Life goes on in Somalia amid the chaos

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Militants of al-Shabaab train with weapons on a street in the outskirts of Mogadishu. Photo/REUTERS

Militants of al-Shabaab train with weapons on a street in the outskirts of Mogadishu. Photo/REUTERS 


Posted  Monday, August 16   2010 at  00:00

The sprawling Somali diaspora sends home an estimated $1 billion every year.

The country has some of the best telecommunications in Africa — a number of companies are ready to wire home or office and provide crystal-clear service, including international long distance, for about $10 a month.

According to the BBC, it takes just three days for a landline to be installed — compared with waiting-lists of many years in neighbouring Kenya.

Prior to 1991, the national airline had only one aeroplane.

Now there are approximately 15 airlines, with 60 sixty aircraft plying six international destinations, and many more domestic routes in Somalia.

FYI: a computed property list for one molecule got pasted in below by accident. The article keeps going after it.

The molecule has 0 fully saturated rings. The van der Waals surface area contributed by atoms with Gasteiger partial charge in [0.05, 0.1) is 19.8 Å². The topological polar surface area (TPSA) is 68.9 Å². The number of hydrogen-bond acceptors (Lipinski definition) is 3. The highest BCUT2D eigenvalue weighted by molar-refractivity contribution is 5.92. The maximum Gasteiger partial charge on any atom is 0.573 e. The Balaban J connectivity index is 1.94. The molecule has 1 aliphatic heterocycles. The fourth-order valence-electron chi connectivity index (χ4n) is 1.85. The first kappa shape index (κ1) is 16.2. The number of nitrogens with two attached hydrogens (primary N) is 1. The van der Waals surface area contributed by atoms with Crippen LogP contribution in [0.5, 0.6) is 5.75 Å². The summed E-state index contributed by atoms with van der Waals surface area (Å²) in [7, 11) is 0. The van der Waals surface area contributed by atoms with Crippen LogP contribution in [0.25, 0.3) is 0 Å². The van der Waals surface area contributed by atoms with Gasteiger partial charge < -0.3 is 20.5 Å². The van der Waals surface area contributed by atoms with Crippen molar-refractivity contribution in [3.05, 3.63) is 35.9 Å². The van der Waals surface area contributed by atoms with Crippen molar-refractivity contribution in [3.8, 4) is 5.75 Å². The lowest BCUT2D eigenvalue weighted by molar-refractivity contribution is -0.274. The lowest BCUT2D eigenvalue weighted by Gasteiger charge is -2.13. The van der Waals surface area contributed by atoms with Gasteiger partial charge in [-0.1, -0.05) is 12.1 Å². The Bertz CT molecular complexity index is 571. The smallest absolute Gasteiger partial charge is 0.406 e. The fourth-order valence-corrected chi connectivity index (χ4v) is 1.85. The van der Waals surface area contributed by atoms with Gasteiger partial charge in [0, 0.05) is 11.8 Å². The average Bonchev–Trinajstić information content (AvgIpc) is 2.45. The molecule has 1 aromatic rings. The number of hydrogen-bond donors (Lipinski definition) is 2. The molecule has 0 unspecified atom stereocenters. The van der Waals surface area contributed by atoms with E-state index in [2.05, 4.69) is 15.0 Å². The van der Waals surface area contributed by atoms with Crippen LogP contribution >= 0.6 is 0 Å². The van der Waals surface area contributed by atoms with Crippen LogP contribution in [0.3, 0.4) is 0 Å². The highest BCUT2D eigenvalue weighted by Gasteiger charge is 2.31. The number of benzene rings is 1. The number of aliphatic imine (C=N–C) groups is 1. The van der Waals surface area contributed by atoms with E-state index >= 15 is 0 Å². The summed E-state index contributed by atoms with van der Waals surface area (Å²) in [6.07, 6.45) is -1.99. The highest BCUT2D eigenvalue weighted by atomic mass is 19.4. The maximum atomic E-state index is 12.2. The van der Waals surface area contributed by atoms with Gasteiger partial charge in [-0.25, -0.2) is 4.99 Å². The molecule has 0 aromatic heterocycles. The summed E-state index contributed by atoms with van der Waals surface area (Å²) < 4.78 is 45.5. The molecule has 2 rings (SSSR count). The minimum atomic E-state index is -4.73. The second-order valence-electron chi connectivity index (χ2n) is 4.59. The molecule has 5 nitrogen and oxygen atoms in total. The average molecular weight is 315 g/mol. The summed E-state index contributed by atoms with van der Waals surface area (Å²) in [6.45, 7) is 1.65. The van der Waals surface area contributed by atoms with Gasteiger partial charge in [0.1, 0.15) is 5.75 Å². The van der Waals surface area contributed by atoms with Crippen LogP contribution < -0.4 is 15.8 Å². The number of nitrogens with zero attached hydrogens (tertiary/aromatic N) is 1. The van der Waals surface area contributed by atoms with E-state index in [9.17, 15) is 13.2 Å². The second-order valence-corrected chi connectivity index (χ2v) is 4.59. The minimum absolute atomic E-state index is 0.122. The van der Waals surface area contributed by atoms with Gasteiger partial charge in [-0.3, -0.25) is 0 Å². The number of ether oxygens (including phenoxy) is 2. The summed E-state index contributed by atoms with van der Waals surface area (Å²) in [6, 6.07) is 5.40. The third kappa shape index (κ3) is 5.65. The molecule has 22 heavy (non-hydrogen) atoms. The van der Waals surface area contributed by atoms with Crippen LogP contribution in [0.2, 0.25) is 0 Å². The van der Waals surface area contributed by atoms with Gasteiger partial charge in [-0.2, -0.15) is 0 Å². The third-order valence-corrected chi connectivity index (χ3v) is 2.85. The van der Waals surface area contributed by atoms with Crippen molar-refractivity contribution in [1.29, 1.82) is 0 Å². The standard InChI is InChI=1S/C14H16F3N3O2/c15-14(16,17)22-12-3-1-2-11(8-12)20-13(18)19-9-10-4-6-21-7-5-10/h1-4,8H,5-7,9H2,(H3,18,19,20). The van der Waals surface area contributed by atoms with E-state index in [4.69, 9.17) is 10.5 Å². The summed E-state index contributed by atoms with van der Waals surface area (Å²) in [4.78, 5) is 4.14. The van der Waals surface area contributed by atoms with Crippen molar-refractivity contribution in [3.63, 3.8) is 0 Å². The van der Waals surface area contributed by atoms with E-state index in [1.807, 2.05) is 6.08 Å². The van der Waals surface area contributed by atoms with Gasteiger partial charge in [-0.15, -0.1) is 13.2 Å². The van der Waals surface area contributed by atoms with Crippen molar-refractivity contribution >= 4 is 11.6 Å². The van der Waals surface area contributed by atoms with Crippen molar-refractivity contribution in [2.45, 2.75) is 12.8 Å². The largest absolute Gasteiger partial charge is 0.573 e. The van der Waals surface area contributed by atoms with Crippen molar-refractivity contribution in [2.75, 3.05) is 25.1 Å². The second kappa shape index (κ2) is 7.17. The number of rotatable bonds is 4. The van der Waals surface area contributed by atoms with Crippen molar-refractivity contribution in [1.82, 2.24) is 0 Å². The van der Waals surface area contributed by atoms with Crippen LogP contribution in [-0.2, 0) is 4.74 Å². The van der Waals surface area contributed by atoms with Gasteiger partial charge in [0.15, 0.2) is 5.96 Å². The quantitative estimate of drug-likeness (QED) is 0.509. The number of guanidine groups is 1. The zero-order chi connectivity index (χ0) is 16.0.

According to a 2005 World Bank report, “the private airline business in Somalia is thriving.”

The carriers offer competitively priced tickets and are crucial to Somalia’s booming trade and the delivery of humanitarian assistance by the international community.

The international airport in Mogadishu has been renovated and sports a new three-kilometre runway, an 80-foot air traffic control tower, a reorganised baggage system and even a duty free shop and restaurant.

However, the insurgency continues to pose grave problems.

Jihadist cells in Mogadishu are increasingly fragmented and answer to no one.

Some have targeted national aid workers and civil society leaders.

This has infused political violence with a high level of unpredictability and randomness in Mogadishu, eroding the ability of Somali aid workers, businesspeople, and civic figures to take calculated risks in their movement and work.

The US State Department’s Trafficking in Persons Report, published in June 2009, noted the widespread use of children in fighting forces in the country.

Extremist groups opposed to the TFG, such as the Al Shabaab, conscript and recruit children as young as eight years, including girls, to plant bombs and carry out assassinations.

“I have so many friends who were brainwashed by the Al Shabaab to join them. I don’t think we will realise peace at home as long as Al Shabaab exists,” says a Somali teenager who gave his name simply as Kadhar.

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